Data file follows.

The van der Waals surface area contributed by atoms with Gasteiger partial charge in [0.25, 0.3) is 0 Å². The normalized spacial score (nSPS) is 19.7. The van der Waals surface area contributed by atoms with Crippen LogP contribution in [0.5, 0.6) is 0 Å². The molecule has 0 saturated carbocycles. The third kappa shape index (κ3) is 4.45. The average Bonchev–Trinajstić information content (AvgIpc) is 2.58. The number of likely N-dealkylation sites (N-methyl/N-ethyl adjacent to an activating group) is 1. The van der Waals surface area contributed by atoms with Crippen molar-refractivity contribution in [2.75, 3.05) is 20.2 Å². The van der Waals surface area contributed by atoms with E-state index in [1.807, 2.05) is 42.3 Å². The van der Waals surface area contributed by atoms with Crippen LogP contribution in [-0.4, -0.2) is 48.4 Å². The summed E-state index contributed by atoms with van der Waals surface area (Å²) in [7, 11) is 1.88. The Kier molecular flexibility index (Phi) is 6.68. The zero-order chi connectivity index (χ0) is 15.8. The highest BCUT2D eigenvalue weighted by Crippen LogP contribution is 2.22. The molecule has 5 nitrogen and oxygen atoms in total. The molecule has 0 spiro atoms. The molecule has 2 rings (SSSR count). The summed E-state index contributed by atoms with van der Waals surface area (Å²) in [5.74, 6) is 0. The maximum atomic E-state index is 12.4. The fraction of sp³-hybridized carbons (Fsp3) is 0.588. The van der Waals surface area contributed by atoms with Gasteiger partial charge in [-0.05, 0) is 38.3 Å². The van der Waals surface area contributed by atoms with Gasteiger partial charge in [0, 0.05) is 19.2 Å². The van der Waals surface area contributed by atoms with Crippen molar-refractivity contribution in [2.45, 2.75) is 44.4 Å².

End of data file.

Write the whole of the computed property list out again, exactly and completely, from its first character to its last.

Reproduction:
The van der Waals surface area contributed by atoms with Gasteiger partial charge in [0.25, 0.3) is 0 Å². The normalized spacial score (nSPS) is 19.7. The van der Waals surface area contributed by atoms with Crippen LogP contribution in [0.5, 0.6) is 0 Å². The molecule has 0 saturated carbocycles. The third kappa shape index (κ3) is 4.45. The average Bonchev–Trinajstić information content (AvgIpc) is 2.58. The number of likely N-dealkylation sites (N-methyl/N-ethyl adjacent to an activating group) is 1. The van der Waals surface area contributed by atoms with Crippen molar-refractivity contribution in [2.75, 3.05) is 20.2 Å². The van der Waals surface area contributed by atoms with E-state index in [1.807, 2.05) is 42.3 Å². The van der Waals surface area contributed by atoms with Crippen LogP contribution in [-0.4, -0.2) is 48.4 Å². The summed E-state index contributed by atoms with van der Waals surface area (Å²) in [7, 11) is 1.88. The Kier molecular flexibility index (Phi) is 6.68. The zero-order chi connectivity index (χ0) is 15.8. The highest BCUT2D eigenvalue weighted by Crippen LogP contribution is 2.22. The molecule has 5 nitrogen and oxygen atoms in total. The molecule has 0 spiro atoms. The molecule has 2 rings (SSSR count). The summed E-state index contributed by atoms with van der Waals surface area (Å²) in [5.74, 6) is 0. The maximum atomic E-state index is 12.4. The fraction of sp³-hybridized carbons (Fsp3) is 0.588. The van der Waals surface area contributed by atoms with Gasteiger partial charge in [-0.05, 0) is 38.3 Å². The van der Waals surface area contributed by atoms with Gasteiger partial charge in [0, 0.05) is 19.2 Å². The van der Waals surface area contributed by atoms with Crippen molar-refractivity contribution in [2.45, 2.75) is 44.4 Å².